Pharma salespeople have grown accustomed to seeing "No Reps Allowed" signs at the occasional physician's office or hospital. But if medical schools follow new advice from a Pew Charitable Trusts task force, those signs will be on the door of every academic medical center in the United States.
Figuratively speaking, of course, but the effect is the same: The task force advises barring reps from visiting faculty, students and trainees in academic medical centers and their affiliates. No free meals for anyone, either. Not even a ballpoint pen.
Reps looking for key opinion leaders could have trouble, too: The task force says med school faculty shouldn't accept speaking fees from industry, either. Take a look at ProPublica's database of pharma payments to doctors, and you'll see how many companies rely on medical school faculty to talk about their products to other doctors.
The Pew task force first convened last year to help teaching hospitals develop better conflict-of-interest policies. The last round of similar recommendations--from the Association of American Medical Colleges--was issued in 2008. At the time, it was pretty avant garde; the association recommended a ban on free food, gifts and travel. And at the time, conflict-of-interest policies were uncommon.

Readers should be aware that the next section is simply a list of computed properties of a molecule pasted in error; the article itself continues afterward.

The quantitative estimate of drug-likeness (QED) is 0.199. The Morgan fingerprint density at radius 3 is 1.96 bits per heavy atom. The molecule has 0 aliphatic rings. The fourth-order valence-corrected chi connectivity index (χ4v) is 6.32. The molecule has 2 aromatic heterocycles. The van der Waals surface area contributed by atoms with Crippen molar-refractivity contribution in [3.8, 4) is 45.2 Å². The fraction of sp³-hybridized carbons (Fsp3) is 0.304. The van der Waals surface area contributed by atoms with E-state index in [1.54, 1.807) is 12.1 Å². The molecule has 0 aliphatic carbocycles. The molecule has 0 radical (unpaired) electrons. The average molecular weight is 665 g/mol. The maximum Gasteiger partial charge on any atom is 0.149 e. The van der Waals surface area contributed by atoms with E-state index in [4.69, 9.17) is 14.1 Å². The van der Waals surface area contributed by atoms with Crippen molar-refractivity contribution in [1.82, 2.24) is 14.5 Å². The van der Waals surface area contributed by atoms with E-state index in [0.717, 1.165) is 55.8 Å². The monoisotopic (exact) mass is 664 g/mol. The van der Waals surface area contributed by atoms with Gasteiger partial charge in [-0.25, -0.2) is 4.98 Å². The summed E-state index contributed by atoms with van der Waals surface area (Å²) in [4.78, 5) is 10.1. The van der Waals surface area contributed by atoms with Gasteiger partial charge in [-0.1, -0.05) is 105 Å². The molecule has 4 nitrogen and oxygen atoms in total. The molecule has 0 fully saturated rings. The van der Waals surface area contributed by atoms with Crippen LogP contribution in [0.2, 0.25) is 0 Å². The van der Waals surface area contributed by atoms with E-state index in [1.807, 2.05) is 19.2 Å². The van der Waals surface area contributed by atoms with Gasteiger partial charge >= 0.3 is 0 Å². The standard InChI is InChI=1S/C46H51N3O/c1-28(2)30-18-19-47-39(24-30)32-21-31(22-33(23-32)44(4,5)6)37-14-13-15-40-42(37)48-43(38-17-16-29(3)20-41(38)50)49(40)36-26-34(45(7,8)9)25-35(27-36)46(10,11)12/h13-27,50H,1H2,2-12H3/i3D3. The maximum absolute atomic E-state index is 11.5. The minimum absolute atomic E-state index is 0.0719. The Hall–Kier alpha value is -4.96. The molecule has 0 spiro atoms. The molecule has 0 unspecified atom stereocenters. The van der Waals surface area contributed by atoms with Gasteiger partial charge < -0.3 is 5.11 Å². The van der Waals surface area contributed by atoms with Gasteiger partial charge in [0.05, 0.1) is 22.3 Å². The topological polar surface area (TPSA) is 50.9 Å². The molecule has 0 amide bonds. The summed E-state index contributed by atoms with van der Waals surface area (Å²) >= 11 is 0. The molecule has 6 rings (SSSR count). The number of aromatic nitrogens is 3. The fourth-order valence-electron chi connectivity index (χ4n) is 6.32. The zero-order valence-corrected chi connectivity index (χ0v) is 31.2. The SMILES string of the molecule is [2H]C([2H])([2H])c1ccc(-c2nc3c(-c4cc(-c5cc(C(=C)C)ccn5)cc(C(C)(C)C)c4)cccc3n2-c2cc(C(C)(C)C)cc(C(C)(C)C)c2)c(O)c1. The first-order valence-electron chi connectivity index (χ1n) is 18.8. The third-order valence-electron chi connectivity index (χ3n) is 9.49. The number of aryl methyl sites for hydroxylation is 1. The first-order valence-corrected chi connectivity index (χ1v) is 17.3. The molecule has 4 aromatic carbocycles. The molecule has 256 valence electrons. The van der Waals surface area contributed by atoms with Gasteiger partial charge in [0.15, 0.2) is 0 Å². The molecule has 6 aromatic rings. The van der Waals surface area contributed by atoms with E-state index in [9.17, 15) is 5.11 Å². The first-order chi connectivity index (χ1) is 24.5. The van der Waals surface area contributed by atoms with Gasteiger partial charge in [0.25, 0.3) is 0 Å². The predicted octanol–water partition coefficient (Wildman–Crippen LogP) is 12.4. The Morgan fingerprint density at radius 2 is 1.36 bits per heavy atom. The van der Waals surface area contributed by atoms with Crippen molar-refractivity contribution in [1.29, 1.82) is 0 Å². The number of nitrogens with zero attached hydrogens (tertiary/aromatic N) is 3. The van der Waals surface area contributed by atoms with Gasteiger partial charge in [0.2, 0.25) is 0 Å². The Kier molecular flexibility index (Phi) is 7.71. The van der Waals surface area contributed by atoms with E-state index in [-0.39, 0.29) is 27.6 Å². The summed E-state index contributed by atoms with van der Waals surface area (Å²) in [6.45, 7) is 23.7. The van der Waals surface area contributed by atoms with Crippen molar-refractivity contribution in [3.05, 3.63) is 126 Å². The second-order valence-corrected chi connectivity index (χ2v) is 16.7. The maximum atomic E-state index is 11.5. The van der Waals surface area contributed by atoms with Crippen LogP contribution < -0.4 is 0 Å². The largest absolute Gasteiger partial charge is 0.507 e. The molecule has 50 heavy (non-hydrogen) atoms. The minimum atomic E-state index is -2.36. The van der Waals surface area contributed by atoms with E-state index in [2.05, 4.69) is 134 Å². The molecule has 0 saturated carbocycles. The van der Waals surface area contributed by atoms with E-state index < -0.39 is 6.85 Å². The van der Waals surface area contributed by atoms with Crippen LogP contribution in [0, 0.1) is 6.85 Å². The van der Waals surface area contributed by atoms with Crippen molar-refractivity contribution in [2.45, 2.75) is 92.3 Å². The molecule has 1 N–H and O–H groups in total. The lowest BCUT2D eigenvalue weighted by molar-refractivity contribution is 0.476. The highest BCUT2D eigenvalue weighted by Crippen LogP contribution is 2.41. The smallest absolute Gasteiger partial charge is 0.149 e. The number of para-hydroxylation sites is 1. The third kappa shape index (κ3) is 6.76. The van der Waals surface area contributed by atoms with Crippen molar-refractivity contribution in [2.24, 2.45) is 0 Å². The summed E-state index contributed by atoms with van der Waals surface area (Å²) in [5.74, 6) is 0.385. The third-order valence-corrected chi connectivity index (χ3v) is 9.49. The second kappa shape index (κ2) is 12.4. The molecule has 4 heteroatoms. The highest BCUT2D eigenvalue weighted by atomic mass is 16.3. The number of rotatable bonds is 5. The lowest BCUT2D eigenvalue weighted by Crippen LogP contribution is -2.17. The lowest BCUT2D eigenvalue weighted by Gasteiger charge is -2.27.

Since then, there's been more public attention on financial relationships between doctors and teaching hospitals on one side, and pharma and device companies on the other. Ghostwriting scandals, retracted journal papers, off-label marketing settlements, and a few high-profile faculty dust-ups triggered new restrictions at some schools. The state of Massachusetts even imposed a ban on pharma gifts and free meals (though that law has since been modified).
The questions about pharma's financial ties with doctors and medical schools aren't just about ethics; studies have shown that gifts and payments do sway prescribing behavior, often toward costlier drugs that are no better than cheaper rivals. Researchers also found that physician grads from schools with gift bans were less likely to prescribe expensive branded drugs that had equally effective generic alternatives. In fact, it was these studies that prompted the sales rep ban in Pew's new recommendations.
Earlier this year, the American Medical Student Association (AMSA) rated schools' conflict-of-interest policies, and the grades were better than in past years. The group's "model" policy is slightly less restrictive than the Pew task force's recommendation; speaking bureau arrangements would be allowed, if limited, and pharma reps could visit by appointment.
AMSA found that very few medical schools--four, in fact, of the 120 surveyed--had policies that blocked reps at the door. Speaking fees of course remain common. Will Pew's recommendations change that? They are published in the current issue of the Journal of the American Medical Association, so plenty of doctors and medical school faculty will see them. We'll have to wait and see how they respond.